The tree has been one of the best known and widespread Persian symbols. The motif occurs as often in the miniatures as in the mastepieces of palace weavings and the nomad crafts. too. In the symbolical conceptions of the tree, old Indoiranian and Zorostrian beliefs intermingle with the Muslim ones as well as with the animistic traditions of the nomads and local cults of nature. Babilonian low reliefs remind us that even before Iranians arrived to the Middle East, the tree has already symbolized axis mundi – the axis of the world.
In the mythical geography of Zoroastrianism, the main religion of pre-Islamic Iran, the center of the World was marked by the cosmic tree, growing out of the waters in the middle of the Vourukasha Ocean. This tree was believed to be the source of the seeds of all the healing plants, and as such, it turns up to be in fact the archetype of the world of plants. The mythical bird, Simorq, the embodiment of wisdom, was believed to shake the seeds down once a year, so they would fall dawn to the soil with rain. It was also next to the tree of life that the White Hom was growing, that is the sacred plant, the archetype of the sacred plant used by Indo-Iranians for ritual purposes (Avest. “Haoma”, Middle Pers. “Hom”, Ind. “Soma”).
Symbolically, the tree connects the three dimensions of existence: with its roots firm in the ground drawing the life-giving water, its superior position in the world of plants and its branches giving shelter to the birds, that is the animals of the supreme God – Ahura Mazda – that were once believed to intermediate between the world of men and gods.
What makes the ties of the tree with the world of animals even stronger is that the seeds of beneficial plants that grow out of it were once created out of the dead body of the first bull slain by the evil spirit, Angra Mainyu in a part of the cosmogonic act. Thus, the tree symbolized the vitality and essential unity of creation.
One can find similar believes in the Muslim tradition. The cosmic tree, which branches grow as high as to heaven and that bears the seeds of all sort of the plants, is mentioned in Koran, where it is named “Tuba”. Medieval Persian mystic, Rumi, was so strongly convinced as to the unity of existence that he spoke of the birth of a human being as a reincarnation of the spirit that had previsely lived as a plant and as an animal. No symbol could be more meaningful a representation of this concepts than a tree, that incarnates not only the potential but also the unity and durability of nature despite of the changing forms. Interestingly, some echoes of the above conceptions reoccur in Modern Iranian literature, e.g. in the novels of Shahrnush Parsipur, that have been translated into English. The heros of her magical realistic stories tend to have an awesome relation with the trees, to the point that sometimes they even change into the trees and bear fruit.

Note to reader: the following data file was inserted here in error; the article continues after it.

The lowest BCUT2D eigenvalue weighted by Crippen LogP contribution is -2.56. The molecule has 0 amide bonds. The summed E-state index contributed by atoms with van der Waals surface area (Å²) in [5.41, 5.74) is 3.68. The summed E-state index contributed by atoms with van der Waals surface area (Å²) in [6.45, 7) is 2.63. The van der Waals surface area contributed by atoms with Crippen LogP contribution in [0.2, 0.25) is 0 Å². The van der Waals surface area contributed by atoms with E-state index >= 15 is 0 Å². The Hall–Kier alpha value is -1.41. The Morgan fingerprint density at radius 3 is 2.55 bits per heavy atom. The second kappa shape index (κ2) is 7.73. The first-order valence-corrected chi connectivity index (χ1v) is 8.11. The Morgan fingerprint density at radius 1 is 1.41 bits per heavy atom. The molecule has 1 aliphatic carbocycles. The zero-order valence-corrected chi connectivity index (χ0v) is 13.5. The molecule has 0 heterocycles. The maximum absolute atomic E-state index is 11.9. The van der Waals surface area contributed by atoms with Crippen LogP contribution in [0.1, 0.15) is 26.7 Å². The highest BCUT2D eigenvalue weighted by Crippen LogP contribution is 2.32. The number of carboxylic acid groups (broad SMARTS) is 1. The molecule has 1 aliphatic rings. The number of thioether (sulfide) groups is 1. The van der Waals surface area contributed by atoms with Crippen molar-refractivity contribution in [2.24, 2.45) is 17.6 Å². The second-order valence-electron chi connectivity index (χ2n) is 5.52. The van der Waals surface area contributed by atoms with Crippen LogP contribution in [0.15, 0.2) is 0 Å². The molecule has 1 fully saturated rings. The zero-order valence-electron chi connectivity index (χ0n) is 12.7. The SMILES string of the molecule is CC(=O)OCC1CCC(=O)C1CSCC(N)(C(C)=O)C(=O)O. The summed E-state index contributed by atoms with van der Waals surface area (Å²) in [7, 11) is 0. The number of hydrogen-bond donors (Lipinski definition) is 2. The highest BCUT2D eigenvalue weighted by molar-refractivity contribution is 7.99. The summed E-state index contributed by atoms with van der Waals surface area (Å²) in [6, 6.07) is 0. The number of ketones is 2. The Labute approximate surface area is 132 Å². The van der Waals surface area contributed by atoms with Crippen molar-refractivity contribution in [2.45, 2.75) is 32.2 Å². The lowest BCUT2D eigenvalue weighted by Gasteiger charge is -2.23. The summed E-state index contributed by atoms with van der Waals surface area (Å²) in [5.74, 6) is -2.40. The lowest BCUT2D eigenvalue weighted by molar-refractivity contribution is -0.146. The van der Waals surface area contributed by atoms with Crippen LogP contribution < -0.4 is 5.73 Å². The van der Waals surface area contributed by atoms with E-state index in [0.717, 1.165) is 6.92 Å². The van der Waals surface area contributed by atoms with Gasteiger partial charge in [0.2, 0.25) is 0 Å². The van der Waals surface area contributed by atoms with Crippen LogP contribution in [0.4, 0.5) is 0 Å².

As a closed, perfect organism, the tree has been also perceived as a microcosm – a model of the macrocosmic order. In so being, it reminds the man, that is, the perfect form of nature. For this reason, in antiquity the tree has actually often symbolized a man, a ruler in particular. The Zoroastrian kings are believed to had grown the cypress trees. It was from a tree, the eleventh century national epic Shahname says, that Alexander the Great first heard of his upcomming death. Herodotus tells us about the prophetic dreams concerning the future of the baby Cyrus as the king of kings. The royal future was symbolized there by the wine bush, quite clearly another form of the same tree motif. Even today the old cult the old trees is still alive. Many emamzades – graves of local “saints” – have been actually located next to such sacred trees. As a symbol of duration and stability, the tree was also attributed social
dimensions and as such, it came to stand for the unchangable and supportive community. That is why the tree has been so important for the nomads. There are little examples of their crafts not comprising the symbols of the tree of life. Having often a geometric form, these motifs bring into mind not only the power of nature but of the continuity of a family
and a clan, too.
In the Koranic version of the birth of Jesus, Mariam, after she had been excluded from her community as a result of being a single mother, gets comforted by the date-palm nutrition her after the childbirth. The dates, as sweet and nutritious as ever, are still eaten by Iranians to break the feast after the sunset during Ramadan.
The date-palm being so much respected, it is in fact the cypress that has been a sacred tree in Zoroastrianism. It was perceived as the royal tree and also as a general symbol of the man. The reminiscence of these may often be found in Persian miniatures picturing tall and board-hipped human figures, as well as in the poetry where the ideal beauty has been often called “a walking cypress” (sarv-e ravan). Also in the rugs, this reoccurring symbol often designates a human being.